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Max Biaggi profile

By Dan Moakes
March 10 2006

Massimiliano “Max” Biaggi
nationality · Italian
born · 26 June 1971
grand prix début · 1991

Also known as “the Roman Emperor,” Max Biaggi is one of the most successful Grand Prix riders of the last ten years, having won an impressive four consecutive 250cc world titles. He has since added eight 500cc race victories and five more in the 990cc four-stroke class, winning at least one GP every year from 1992 to 2004. Although he has not been crowned champion in the leading GP class, Max has been a consistent threat with both Yamaha and Honda, but is now looking forward to his next challenge

Made racing début

Italian 125cc Sports Production Champion
Riding an Aprilia, Max won six times from seven starts
Also finished third in the Italian 125cc championship race at Vallelunga, riding a Honda

European 250cc Champion; World Championship 250cc début
Riding an Aprilia all season, for Team Italia, Max made his first appearance at World level in the eighth round of fourteen, at Járama in Spain. Finishing twelfth at Mugello and thirteenth at Paul Ricard, he finished the year in 27th position, with seven points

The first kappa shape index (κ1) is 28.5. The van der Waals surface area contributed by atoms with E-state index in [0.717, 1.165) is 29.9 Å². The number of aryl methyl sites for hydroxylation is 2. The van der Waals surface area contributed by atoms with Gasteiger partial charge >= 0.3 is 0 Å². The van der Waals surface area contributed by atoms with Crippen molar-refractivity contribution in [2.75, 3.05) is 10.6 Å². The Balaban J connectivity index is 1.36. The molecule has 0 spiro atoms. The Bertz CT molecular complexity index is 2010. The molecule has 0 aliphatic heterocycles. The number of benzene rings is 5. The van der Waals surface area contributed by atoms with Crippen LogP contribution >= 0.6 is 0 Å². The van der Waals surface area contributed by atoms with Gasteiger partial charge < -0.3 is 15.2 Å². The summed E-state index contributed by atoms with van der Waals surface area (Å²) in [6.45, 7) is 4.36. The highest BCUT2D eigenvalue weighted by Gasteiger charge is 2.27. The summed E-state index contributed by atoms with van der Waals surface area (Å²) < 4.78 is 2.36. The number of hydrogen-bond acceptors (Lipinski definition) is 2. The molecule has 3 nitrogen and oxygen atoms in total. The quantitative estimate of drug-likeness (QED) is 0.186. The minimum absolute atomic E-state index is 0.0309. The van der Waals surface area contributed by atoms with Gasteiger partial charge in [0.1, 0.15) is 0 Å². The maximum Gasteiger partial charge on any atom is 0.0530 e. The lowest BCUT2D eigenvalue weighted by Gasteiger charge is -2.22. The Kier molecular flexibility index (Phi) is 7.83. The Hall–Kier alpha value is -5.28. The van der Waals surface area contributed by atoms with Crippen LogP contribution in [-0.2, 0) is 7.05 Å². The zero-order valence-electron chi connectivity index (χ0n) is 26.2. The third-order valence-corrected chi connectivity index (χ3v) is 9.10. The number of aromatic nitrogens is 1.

1992 Telkor Valesi Racing, number 29 Aprilia
In his first full season in the 250 World Championship, Max finished third in rounds five and six, second in rounds seven and eleven, and won the final race, at Kyalami in South Africa. He also sat on pole four times, and this effort netted him fifth position overall, on a score of 78 points

Max Biaggi 1993 - photo by Elliot L Doering
photo by Elliot L Doering ·

1993 Rothmans Kanemoto Honda, number 5 Honda
Now on a Honda, Biaggi achieved top six results in nine races, with podiums at five venues. Three of these came at Spanish tracks, and included a win in Barcelona. Altogether he scored 142 points, and was fourth in the final table

1994 Chesterfield Aprilia, number 4 Aprilia
1994 was the Roman’s proper breakthrough year, as he finished fourth once, third once, second four times, and was the winner five times. This impressive sequence brought the Aprilia rider his first World title, with a twenty point margin despite three no-scores. His final tally was 234

Max Biaggi 1995 - photo by Elliot L Doering
photo by Elliot L Doering ·

1995 Chesterfield Aprilia, number 1 Aprilia
Max’s position as the leading 250 rider was strengthened in 1995, when his performances included nine pole positions and eight race wins. He was second three times, and ultimately defeated Tetsuya Harada by 63 points, after scoring an amazing 283. Once again he elected to stay on in the 250cc series for the following season

1996 Chesterfield Aprilia, number 1 Aprilia
Again with twelve top four finishes, this time Biaggi was victorious on nine occasions, and a third title was no surpise. With 274 points taking his overall Grand Prix score up to 1018, it was a shock for the Italian when Aprilia decided to sack him

1997 Marlboro Team Kanemoto Honda, number 1 Honda
Max bounced back by rejoining Erv Kanemoto’s team, where he had to sort his new machine in quick order. Despite a number of handicaps, and some off-track incidents, Biaggi put in a late surge to pip Ralf Waldmann to the title by two points. In the process he won five times and stood on five other podiums. With nothing left to prove in 250s, it was time to move up a step